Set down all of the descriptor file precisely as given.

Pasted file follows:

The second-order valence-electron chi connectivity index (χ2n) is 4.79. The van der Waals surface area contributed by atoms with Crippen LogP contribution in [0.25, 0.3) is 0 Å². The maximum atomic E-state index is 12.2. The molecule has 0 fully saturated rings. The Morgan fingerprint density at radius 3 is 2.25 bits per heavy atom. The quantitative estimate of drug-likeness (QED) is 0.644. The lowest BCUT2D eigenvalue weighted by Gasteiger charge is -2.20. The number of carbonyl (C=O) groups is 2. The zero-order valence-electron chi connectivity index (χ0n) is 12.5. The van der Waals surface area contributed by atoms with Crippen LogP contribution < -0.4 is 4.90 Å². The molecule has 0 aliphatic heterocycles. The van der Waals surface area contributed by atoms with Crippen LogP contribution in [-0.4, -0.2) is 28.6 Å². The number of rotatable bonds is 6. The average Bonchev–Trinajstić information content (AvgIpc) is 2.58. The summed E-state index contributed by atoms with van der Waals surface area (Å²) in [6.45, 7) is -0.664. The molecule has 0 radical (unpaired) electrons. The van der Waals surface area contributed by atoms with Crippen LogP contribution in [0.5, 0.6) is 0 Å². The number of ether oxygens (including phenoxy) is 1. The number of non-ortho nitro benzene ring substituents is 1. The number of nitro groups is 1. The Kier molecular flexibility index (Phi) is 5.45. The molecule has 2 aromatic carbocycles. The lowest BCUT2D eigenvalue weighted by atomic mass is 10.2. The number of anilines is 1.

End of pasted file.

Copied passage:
The second-order valence-electron chi connectivity index (χ2n) is 4.79. The van der Waals surface area contributed by atoms with Crippen LogP contribution in [0.25, 0.3) is 0 Å². The maximum atomic E-state index is 12.2. The molecule has 0 fully saturated rings. The Morgan fingerprint density at radius 3 is 2.25 bits per heavy atom. The quantitative estimate of drug-likeness (QED) is 0.644. The lowest BCUT2D eigenvalue weighted by Gasteiger charge is -2.20. The number of carbonyl (C=O) groups is 2. The zero-order valence-electron chi connectivity index (χ0n) is 12.5. The van der Waals surface area contributed by atoms with Crippen LogP contribution < -0.4 is 4.90 Å². The molecule has 0 aliphatic heterocycles. The van der Waals surface area contributed by atoms with Crippen LogP contribution in [-0.4, -0.2) is 28.6 Å². The number of rotatable bonds is 6. The average Bonchev–Trinajstić information content (AvgIpc) is 2.58. The summed E-state index contributed by atoms with van der Waals surface area (Å²) in [6.45, 7) is -0.664. The molecule has 0 radical (unpaired) electrons. The van der Waals surface area contributed by atoms with Crippen LogP contribution in [0.5, 0.6) is 0 Å². The number of ether oxygens (including phenoxy) is 1. The number of non-ortho nitro benzene ring substituents is 1. The number of nitro groups is 1. The Kier molecular flexibility index (Phi) is 5.45. The molecule has 2 aromatic carbocycles. The lowest BCUT2D eigenvalue weighted by atomic mass is 10.2. The number of anilines is 1.